I pull up to the address I was given, a three story building with a bakery on the first floor, the porches of the two apartments above it shadowing the entrance to the business.  I find a spot down the street and park, walking back to the building I find the door that leads to the apartments to the left of the entrance to the bakery.  No apartment numbers on the buzzers. I pick one and ring, after weighting a few minutes I try the other. 


“Who you looking for?” I hear from above me.  I step back onto the street to get a look at the woman calling down to me.  She’s a mass of bright colors, layers and layers of bright colored gauze skirts, a peasant blouse covered by a plaid flannel shirt and long brown hair.


“I’m looking for Olaf,” I call up to her. 


“Thought someone would be by,” she nods, “I’ll be right down.” Not exactly what I expected.   Not what I would have done.  The locks click open and the woman appears in the open doorway, “come in then,” she says gesturing me in and up the stairway, “You hear about Olaf and the Alpha’s?”


“Yeah, something like that,” she leads me into the living room of the second floor apartment.  It is brightly light and brightly colored and smells of Bear, and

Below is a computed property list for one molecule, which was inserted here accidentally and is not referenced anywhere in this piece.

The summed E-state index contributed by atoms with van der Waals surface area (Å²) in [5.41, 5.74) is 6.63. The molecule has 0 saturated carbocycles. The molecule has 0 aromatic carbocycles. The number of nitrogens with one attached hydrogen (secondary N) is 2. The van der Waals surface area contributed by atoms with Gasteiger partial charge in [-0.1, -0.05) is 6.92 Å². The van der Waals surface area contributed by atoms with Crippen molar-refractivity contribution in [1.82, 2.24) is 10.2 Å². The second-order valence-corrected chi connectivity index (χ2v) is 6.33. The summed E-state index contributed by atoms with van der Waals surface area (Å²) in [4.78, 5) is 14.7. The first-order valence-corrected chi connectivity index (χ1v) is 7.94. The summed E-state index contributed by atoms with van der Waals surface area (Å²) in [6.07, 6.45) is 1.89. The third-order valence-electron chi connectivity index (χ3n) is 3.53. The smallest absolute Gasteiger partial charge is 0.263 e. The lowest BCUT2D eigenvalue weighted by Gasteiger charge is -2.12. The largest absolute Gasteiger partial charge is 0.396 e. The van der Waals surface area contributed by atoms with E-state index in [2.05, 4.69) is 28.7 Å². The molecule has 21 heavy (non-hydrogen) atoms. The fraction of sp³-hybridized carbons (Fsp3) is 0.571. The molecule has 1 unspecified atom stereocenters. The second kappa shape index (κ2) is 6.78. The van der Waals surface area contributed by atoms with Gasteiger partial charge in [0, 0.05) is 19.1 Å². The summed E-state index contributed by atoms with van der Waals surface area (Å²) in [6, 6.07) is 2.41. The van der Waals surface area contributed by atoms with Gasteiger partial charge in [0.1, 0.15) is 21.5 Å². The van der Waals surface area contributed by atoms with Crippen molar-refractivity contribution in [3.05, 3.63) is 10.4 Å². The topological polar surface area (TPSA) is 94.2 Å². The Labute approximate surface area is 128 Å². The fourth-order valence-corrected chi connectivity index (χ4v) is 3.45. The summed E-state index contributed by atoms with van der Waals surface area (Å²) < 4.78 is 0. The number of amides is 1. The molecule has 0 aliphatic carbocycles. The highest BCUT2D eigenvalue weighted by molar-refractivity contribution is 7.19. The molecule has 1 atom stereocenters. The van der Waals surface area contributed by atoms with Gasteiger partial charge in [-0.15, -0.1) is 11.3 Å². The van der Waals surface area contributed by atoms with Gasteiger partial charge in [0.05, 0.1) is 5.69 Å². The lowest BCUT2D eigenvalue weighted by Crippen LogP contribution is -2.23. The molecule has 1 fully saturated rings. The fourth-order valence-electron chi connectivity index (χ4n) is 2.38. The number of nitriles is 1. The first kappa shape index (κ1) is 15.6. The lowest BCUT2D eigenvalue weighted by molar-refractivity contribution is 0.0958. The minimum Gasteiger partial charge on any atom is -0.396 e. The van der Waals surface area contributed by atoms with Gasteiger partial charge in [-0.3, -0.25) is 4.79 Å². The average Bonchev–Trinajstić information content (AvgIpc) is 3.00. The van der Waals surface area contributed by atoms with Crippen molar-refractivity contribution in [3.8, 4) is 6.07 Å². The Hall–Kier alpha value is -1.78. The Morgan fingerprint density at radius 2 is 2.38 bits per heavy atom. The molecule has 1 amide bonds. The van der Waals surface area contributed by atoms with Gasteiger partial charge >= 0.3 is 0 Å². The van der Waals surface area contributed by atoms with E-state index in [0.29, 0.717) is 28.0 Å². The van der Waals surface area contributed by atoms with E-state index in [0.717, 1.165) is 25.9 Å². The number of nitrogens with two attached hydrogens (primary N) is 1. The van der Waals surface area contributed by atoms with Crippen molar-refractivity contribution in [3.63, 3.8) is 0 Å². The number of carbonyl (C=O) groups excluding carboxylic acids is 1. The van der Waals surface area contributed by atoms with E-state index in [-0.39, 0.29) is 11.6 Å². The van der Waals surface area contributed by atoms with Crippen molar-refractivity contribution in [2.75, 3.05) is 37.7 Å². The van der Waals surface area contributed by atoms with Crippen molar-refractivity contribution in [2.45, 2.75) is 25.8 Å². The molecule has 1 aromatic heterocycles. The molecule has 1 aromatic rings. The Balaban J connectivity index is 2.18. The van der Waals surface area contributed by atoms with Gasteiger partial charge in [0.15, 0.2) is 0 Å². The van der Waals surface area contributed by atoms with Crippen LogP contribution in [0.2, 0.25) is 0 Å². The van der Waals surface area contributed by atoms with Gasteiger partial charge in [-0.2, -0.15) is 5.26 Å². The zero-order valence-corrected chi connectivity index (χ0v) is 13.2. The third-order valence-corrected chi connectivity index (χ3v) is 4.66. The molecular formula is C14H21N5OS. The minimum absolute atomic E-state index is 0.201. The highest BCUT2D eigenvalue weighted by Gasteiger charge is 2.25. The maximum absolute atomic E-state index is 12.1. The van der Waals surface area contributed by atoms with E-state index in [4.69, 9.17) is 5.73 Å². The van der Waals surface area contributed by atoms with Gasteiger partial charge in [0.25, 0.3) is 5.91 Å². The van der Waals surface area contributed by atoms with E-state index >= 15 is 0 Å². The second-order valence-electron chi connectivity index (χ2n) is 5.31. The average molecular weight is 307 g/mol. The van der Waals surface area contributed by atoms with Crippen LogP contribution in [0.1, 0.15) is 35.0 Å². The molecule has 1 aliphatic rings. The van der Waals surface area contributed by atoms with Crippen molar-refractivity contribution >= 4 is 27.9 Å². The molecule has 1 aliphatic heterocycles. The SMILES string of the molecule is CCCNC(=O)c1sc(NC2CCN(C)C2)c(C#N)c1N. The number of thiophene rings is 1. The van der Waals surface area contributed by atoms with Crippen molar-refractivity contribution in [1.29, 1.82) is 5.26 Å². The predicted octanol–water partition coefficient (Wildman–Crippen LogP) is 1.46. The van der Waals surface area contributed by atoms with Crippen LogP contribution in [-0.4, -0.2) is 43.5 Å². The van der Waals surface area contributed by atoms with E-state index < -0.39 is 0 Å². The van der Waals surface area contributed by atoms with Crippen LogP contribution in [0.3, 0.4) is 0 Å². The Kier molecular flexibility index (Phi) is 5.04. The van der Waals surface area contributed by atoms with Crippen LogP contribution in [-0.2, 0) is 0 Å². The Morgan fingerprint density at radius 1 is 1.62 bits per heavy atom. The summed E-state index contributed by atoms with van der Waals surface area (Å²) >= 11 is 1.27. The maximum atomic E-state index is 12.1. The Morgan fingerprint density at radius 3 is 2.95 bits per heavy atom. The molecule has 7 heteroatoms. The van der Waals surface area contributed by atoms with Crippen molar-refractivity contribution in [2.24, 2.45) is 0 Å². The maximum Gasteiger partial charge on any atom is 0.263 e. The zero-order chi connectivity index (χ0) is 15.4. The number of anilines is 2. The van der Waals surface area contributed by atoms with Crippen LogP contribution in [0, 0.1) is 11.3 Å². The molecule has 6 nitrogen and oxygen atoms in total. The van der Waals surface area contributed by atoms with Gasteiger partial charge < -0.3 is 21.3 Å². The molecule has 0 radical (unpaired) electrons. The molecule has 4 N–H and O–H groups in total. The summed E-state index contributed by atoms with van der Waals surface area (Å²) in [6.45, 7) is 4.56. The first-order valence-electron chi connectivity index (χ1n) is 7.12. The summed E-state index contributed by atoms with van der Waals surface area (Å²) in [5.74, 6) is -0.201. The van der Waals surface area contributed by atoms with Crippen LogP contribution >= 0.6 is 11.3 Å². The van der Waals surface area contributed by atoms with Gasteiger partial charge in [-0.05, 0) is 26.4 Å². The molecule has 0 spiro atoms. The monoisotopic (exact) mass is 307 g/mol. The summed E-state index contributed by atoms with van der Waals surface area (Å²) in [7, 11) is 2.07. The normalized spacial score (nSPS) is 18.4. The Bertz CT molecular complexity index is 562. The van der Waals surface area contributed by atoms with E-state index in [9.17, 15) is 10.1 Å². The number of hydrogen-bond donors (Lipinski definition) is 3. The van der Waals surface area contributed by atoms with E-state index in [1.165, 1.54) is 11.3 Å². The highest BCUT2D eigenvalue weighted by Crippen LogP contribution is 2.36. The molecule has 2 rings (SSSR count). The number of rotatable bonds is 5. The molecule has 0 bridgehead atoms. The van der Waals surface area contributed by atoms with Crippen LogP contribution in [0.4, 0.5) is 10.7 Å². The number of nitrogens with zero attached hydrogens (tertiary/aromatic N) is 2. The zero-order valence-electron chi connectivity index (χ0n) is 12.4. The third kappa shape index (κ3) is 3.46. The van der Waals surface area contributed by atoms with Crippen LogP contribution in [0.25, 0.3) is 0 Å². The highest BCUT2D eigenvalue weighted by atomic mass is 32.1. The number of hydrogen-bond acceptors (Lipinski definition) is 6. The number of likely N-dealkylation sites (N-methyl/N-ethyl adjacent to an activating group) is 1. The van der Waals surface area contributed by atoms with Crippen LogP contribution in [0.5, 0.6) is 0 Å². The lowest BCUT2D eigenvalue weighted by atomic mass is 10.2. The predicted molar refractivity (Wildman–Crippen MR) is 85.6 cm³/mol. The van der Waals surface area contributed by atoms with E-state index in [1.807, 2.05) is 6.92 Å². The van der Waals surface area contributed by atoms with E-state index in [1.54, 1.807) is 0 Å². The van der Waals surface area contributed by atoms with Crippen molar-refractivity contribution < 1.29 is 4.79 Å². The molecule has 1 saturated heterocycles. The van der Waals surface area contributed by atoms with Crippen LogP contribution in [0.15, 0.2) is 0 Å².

Werewolf and any number of other things.  It smells like the couple who lives here entertains quite a bit.  My nose must wrinkle a bit because she speaks up.


“I’m Coyote Woman and I live here with The Grim,” a smile lights up her heart shaped face and brown eyes.  I know these aren’t real names. The Grim is the title given to a leader of shape changers or grim.  I am not entirely certain about the differences between grim and werewolves, as some grim take the form of wolves, it must be some sort of internal faith, like the difference between me and the Werewolves here in Bathroy.  I’m in the home of a person of real power, power most likely as great in it’s own way as the power the Kevin’s family wealds, “The Grim and Olaf are at work.  You can stay here and wait with me or you can leave a message for him and I will have him call you.”


“I’ll leave a note,” I have nothing against grim but I feel a little unnerved here alone with no weapons. 


“I thought you would,” Coyote woman says with another one of those too bright smiles.